Each developer or team that is accepted will receive $100,000 to build a social network using the Blockstack infrastructure. Teams will have the opportunity to present at future Blockstack Summits, and receive further support in the form of capital or mentorship.
Teams have the autonomy to build different features, or target broad or narrow audiences. They could, for example, build online networks for activists in authoritarian countries, or forums for people with a shared illness. And their apps could have completely new features, or take interface cues from Facebook or Twitter. They’ll just have to prove product market fit and show an ability to reach mass adoption, like Blockstack.
By building on top of an infrastructure like Blockstack’s, developers will have identity and storage baked into the underlying infrastructure, so they can focus on user experience and not passwords or storage. And since all users will own their identities, data, money and social graph, Blockstack promises they will have the freedom to adopt the very best of what these social networks have to offer.
Enough developers are interested in working on projects like Blockstack that Fabric Ventures is building Fabric House, a co-working space that intends to bring together founders and teams working on decentralized networks, to create an environment for collaboration and open-sourcing of knowledge in London. “Because teams in Europe are so distributed, many individual members end up working from coffee shops or from home in different corners of Europe,” says Belyaeva. “Our goal is to bring them together in one physical space, while also partnering with similar hubs in other cities, such as FullNode in Berlin.”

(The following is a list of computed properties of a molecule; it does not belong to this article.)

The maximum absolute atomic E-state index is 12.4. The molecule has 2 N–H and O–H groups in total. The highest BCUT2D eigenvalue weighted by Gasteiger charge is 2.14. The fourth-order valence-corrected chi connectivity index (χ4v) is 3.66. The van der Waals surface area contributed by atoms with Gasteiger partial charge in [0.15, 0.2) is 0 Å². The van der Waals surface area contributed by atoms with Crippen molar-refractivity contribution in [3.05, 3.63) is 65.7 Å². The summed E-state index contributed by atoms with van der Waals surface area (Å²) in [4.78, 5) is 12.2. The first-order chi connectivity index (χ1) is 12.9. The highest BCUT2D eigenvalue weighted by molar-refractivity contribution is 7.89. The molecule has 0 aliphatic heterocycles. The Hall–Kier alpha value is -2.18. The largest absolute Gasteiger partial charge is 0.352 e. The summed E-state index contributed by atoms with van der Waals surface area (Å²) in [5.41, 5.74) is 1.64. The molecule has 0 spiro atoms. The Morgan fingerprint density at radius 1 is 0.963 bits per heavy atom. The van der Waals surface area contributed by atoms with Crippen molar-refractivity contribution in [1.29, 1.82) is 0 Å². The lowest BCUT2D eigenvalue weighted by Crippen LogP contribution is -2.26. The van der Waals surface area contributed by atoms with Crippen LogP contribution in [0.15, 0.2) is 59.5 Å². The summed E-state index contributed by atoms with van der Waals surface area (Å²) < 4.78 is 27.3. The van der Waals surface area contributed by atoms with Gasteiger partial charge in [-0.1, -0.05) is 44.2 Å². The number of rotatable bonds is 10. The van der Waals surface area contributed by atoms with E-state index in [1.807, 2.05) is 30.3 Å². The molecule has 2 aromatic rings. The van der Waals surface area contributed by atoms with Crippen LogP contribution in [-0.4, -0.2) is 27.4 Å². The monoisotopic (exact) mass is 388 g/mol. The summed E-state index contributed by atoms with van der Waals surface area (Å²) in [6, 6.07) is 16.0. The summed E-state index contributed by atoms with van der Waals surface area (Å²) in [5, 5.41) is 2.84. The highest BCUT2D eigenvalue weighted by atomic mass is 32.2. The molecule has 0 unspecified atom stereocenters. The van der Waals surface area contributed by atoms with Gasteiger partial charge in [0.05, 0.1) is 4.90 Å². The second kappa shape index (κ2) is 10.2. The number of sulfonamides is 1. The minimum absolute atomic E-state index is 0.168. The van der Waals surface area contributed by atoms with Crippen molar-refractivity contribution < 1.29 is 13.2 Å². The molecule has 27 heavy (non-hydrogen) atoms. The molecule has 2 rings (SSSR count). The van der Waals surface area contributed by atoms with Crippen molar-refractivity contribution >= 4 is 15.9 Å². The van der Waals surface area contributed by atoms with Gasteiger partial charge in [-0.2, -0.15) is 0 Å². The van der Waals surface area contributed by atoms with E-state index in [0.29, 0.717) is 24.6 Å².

Grassroots efforts like Fabric House could dovetail nicely with the European Commission’s attempts to devise an EU policy on artificial intelligence.
“Given that machine intelligence and learning is driving access to large volumes of data, Europe’s practice of minimization and high data protection standards can be seen as a disadvantage against the likes of China, where personal data flows more freely,” says a report produced by the European Political Strategy Centre (EPSC), the European Commission’s in-house think tank. “But digital prosperity will have to go hand-in-hand with citizens’ well-being. This is where Europe can create a competitive edge for itself.”